The Officer January/February 2011 : Page 36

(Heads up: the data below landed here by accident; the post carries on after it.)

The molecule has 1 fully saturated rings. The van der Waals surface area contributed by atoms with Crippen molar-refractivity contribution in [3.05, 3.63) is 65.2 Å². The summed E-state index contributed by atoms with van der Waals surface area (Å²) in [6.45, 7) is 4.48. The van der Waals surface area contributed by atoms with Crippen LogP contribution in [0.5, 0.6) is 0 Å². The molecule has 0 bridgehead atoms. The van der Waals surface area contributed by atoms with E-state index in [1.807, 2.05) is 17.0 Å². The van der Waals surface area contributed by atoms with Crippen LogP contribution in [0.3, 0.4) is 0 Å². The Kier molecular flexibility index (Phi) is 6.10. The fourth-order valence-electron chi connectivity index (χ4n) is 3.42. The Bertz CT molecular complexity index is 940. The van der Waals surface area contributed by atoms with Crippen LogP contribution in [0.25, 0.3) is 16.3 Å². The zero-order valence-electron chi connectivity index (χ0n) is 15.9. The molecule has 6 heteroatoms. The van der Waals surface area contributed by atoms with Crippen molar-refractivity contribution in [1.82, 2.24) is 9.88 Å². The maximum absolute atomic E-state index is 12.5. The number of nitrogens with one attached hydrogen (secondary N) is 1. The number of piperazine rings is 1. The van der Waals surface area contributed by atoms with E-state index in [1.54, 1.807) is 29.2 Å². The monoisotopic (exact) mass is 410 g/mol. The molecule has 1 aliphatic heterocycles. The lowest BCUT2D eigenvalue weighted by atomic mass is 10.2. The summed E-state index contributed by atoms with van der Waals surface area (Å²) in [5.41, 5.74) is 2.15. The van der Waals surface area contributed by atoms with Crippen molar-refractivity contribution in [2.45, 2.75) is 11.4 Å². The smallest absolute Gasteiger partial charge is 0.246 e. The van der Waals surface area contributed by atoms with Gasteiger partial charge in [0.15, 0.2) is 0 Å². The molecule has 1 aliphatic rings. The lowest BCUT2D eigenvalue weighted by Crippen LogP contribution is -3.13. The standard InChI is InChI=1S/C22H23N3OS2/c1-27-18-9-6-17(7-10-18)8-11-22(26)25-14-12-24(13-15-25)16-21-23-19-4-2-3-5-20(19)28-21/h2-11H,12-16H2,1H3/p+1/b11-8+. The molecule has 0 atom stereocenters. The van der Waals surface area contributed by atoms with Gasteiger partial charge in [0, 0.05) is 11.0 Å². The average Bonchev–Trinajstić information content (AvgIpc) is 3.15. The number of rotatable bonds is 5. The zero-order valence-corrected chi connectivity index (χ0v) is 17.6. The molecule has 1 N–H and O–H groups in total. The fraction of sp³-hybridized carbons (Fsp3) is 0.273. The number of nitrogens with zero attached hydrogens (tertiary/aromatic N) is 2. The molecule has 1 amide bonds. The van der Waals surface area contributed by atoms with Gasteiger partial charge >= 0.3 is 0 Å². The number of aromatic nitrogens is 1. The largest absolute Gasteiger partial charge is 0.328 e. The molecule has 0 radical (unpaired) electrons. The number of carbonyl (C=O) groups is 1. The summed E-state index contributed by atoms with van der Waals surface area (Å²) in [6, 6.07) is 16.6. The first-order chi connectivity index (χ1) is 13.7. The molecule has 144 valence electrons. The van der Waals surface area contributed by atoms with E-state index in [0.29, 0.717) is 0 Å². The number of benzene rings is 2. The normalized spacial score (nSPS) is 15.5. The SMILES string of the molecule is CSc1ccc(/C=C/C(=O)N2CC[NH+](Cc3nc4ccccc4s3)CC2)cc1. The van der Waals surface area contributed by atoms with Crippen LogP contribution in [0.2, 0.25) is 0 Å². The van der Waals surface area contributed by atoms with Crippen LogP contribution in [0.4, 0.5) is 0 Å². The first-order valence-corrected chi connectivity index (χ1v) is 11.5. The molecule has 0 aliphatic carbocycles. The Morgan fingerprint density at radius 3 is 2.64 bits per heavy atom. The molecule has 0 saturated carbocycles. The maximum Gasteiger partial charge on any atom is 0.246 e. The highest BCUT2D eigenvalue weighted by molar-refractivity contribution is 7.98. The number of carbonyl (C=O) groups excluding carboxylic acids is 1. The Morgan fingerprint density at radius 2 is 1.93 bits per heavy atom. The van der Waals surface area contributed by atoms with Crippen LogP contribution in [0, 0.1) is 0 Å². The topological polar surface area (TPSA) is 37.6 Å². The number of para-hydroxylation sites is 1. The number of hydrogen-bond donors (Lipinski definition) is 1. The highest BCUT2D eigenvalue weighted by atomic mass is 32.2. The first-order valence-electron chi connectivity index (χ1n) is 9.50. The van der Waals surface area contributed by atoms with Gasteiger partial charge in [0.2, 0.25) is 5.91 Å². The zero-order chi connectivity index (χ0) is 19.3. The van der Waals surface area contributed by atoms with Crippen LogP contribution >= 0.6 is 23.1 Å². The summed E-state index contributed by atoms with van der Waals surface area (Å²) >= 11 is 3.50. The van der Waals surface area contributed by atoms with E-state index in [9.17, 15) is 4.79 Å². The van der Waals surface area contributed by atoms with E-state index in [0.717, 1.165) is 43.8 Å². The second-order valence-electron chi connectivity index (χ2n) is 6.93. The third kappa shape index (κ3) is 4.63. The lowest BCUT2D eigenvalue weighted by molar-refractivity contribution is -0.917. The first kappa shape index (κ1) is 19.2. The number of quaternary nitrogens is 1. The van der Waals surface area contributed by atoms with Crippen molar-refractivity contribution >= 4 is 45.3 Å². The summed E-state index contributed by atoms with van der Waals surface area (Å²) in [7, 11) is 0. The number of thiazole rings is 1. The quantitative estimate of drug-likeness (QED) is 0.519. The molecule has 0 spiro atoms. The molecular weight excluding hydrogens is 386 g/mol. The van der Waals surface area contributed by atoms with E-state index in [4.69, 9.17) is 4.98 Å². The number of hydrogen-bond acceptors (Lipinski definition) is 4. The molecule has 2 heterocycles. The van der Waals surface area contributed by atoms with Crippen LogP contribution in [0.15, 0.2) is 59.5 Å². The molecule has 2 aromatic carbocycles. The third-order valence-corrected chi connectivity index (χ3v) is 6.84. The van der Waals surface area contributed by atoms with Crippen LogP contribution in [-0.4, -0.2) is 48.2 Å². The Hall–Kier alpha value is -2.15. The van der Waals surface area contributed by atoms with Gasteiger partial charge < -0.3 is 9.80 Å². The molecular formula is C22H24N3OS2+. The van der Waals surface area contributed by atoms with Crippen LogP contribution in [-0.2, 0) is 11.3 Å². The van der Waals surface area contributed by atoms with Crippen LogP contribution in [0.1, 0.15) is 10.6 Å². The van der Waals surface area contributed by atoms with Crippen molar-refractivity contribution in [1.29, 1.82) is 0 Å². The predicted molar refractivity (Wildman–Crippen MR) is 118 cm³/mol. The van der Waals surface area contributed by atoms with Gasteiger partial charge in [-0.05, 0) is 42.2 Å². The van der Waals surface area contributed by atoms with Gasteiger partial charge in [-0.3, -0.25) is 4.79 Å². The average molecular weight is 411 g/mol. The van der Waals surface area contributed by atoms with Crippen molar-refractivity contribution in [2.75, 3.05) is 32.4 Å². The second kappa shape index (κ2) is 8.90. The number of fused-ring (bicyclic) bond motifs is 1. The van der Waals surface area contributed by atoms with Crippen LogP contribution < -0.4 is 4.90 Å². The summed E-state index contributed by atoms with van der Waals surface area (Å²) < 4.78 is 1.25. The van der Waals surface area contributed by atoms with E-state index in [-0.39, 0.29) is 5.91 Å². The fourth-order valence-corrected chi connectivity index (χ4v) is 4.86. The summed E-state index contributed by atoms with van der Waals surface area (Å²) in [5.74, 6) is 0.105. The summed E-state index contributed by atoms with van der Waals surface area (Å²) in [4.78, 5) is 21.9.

VADM Dirk Debbink Chief of Navy Reserve Maritime Strategy and Strength navy reserve’s plans, programs, and people energize a force that’s ready anytime, anywhere. he U.S. Navy is globally deployed, persistently forward, and actively engaged as we embark on 2011. Year after year, in peace and war, America’s Navy carries out the six core capabilities articulated in our Maritime Strategy, A Cooperative Strategy for 21st Century Seapower (CS-21): forward presence, deterrence, sea control, power projection, maritime security, and humanitarian assistance and disaster response. Our Navy derives its strength from the Total Force: Active and Reserve Sailors and Navy civilians. The Total Force is not just a concept; it is an operational and organizational reality in today’s Navy. There are no Navy Reserve missions, only Total Force missions that can be carried out by the Active Component, the Reserve Component, or a combination of both. CS-21 establishes naval power as an enduring concept and recognizes that the Navy must constantly evolve and innovate to face emerging and future challenges. These two concepts—the enduring mission of our Navy and the changing structure of our Navy Total Force— inform our efforts as we review where we have been and consider where we are going in the future. Peace to War in 2010 In January 2010, the chief of Naval Operations, the chief of Naval Personnel, and the chief of Navy Reserve signed and O fficer / J anuary –f ebruary 2011 released the Navy Total Force Vision for the 21st Century (NTF 21). This document clearly articulates the Navy’s vision for a Total Force and emphasizes that our Active Sailors, Reserve Sailors, and Navy civilians are the Navy’s most important resource and the critical component to meeting the demands of CS-21. NTF 21 guides our Navy’s personnel policies and strategies, and serves as the standard of Total Force thinking as an organizational fact of life. Operationally, the Navy Reserve is fully engaged across the spectrum of Navy, Marine Corps, and Joint Force operations, from peace to war. At the tip of the spear, an average of 6,500 mobilized or deployed Navy Reserve Sailors provide about half of the Navy’s ground forces serving in the U.S. Central Command and in other critical roles worldwide. Some deploy as rotational forces, such as our Seabees and riverine warfare units, and many other Sailors go forward as Individual Augmentees. While executing these mobilizations in 2010, the U.S. Navy also provided valued capabilities for urgent requirements and ongoing operational support. For example, in the immediate aftermath of the devastating earthquake in Haiti in January 2010, the Navy Reserve was an important part of Operation Unified Response and Joint Task Force Haiti. Within hours, 36 the

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